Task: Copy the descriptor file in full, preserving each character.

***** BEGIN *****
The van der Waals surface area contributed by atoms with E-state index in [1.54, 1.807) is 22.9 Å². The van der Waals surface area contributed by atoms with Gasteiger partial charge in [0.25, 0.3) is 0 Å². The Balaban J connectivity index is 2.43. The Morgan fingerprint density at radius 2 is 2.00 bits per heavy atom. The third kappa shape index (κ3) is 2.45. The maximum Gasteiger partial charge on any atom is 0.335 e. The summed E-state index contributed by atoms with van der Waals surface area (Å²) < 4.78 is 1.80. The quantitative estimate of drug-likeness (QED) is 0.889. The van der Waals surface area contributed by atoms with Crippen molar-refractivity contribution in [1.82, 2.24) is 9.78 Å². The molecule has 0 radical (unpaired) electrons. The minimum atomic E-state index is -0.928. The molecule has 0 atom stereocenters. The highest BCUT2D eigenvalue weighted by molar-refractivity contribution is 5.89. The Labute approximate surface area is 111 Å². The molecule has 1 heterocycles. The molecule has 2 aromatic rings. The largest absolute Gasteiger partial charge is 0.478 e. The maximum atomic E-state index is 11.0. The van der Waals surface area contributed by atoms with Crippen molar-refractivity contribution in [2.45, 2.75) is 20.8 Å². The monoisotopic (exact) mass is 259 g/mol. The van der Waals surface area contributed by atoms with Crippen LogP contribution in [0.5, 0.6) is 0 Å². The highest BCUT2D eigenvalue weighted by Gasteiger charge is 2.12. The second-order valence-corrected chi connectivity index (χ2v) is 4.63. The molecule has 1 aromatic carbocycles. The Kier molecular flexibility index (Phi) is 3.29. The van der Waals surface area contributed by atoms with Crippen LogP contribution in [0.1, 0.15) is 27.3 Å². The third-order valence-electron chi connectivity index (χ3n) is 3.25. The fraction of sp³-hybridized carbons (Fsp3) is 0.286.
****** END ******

The van der Waals surface area contributed by atoms with E-state index in [1.54, 1.807) is 22.9 Å². The van der Waals surface area contributed by atoms with Gasteiger partial charge in [0.25, 0.3) is 0 Å². The Balaban J connectivity index is 2.43. The Morgan fingerprint density at radius 2 is 2.00 bits per heavy atom. The third kappa shape index (κ3) is 2.45. The maximum Gasteiger partial charge on any atom is 0.335 e. The summed E-state index contributed by atoms with van der Waals surface area (Å²) < 4.78 is 1.80. The quantitative estimate of drug-likeness (QED) is 0.889. The van der Waals surface area contributed by atoms with Crippen molar-refractivity contribution in [1.82, 2.24) is 9.78 Å². The molecule has 0 radical (unpaired) electrons. The minimum atomic E-state index is -0.928. The molecule has 0 atom stereocenters. The highest BCUT2D eigenvalue weighted by molar-refractivity contribution is 5.89. The Labute approximate surface area is 111 Å². The molecule has 1 heterocycles. The molecule has 2 aromatic rings. The largest absolute Gasteiger partial charge is 0.478 e. The maximum atomic E-state index is 11.0. The van der Waals surface area contributed by atoms with Crippen molar-refractivity contribution in [2.45, 2.75) is 20.8 Å². The monoisotopic (exact) mass is 259 g/mol. The van der Waals surface area contributed by atoms with Crippen LogP contribution in [0.5, 0.6) is 0 Å². The highest BCUT2D eigenvalue weighted by Gasteiger charge is 2.12. The second-order valence-corrected chi connectivity index (χ2v) is 4.63. The molecule has 1 aromatic carbocycles. The Kier molecular flexibility index (Phi) is 3.29. The van der Waals surface area contributed by atoms with Crippen LogP contribution in [0.1, 0.15) is 27.3 Å². The third-order valence-electron chi connectivity index (χ3n) is 3.25. The fraction of sp³-hybridized carbons (Fsp3) is 0.286.